Sharing Property Income Between Spouses

One of the most common questions asked by those in receipt of income from land and property is how the income is shared between husband and wife or civil partners.

HMRC assume that when you buy a property/investment property its owned in the ratio 50/50 between husband and wife or civil partners living together and is set out in the Income tax Act s 836. It must be kept in mind however, this rule will not apply in any of the following instances:

  • the income is from furnished holiday lettings;
  • there is actually a partnership in which case the income is divided according to the terms of the partnership agreement;
  • both husband and wife, or both civil partners, have signed a declaration stating their beneficial interests in both the property and the income arising from it.

When you make a declaration it must apply equally to ownership and income and a couple must be married or civil partners, you can’t be separated or divorced or joint tenants.

If you wish to make a declaration Form 17 is used.


You can use this form to declare a beneficial interest if you hold property jointly and:

  • you actually own the property in unequal shares, and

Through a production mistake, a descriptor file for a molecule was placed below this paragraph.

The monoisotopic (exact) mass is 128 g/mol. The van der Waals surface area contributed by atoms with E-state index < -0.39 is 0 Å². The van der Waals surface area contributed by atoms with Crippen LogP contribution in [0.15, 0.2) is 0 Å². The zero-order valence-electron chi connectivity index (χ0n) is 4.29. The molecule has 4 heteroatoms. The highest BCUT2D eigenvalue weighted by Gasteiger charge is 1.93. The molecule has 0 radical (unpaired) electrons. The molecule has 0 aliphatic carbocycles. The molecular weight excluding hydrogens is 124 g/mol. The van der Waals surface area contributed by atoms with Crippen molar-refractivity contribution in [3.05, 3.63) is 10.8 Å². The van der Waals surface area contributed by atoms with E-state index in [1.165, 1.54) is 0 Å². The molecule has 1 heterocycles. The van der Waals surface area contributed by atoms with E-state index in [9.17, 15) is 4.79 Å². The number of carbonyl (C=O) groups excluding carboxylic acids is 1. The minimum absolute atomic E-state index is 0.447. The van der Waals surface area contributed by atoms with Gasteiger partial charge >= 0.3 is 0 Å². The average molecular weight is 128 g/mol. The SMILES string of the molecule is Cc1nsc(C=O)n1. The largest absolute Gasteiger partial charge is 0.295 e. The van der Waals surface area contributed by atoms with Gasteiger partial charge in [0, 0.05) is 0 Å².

• you are entitled to the income arising in proportion to those shares, and
  • you want to be taxed on that basis.

Form 17 must be submitted with in 60 days of completion and in many cases a Declaration of Trust is likely to be required.  You may wish to seek the advice of a solicitor to draw up a declaration to ensure legal compliance.

If there is a change, even a minor change, after submitting the Form 17 it will be invalid and automatically default to the standard 50/50 split.

If the property is held in a single name it may be possible to use a declaration of trust to confirm joint beneficial interest.

Income Tax and Capital Gains Tax will be based on the beneficial interest in the property, so if one spouse is a higher rate tax payer and the other a lower rate tax payer changing the proportion of ownership could have a significant tax advantage.

There is no default ownership for unmarried property owners and property owners may also need to agree the split with their mortgage lender.

For more detailed guidance read this advice from HMRC



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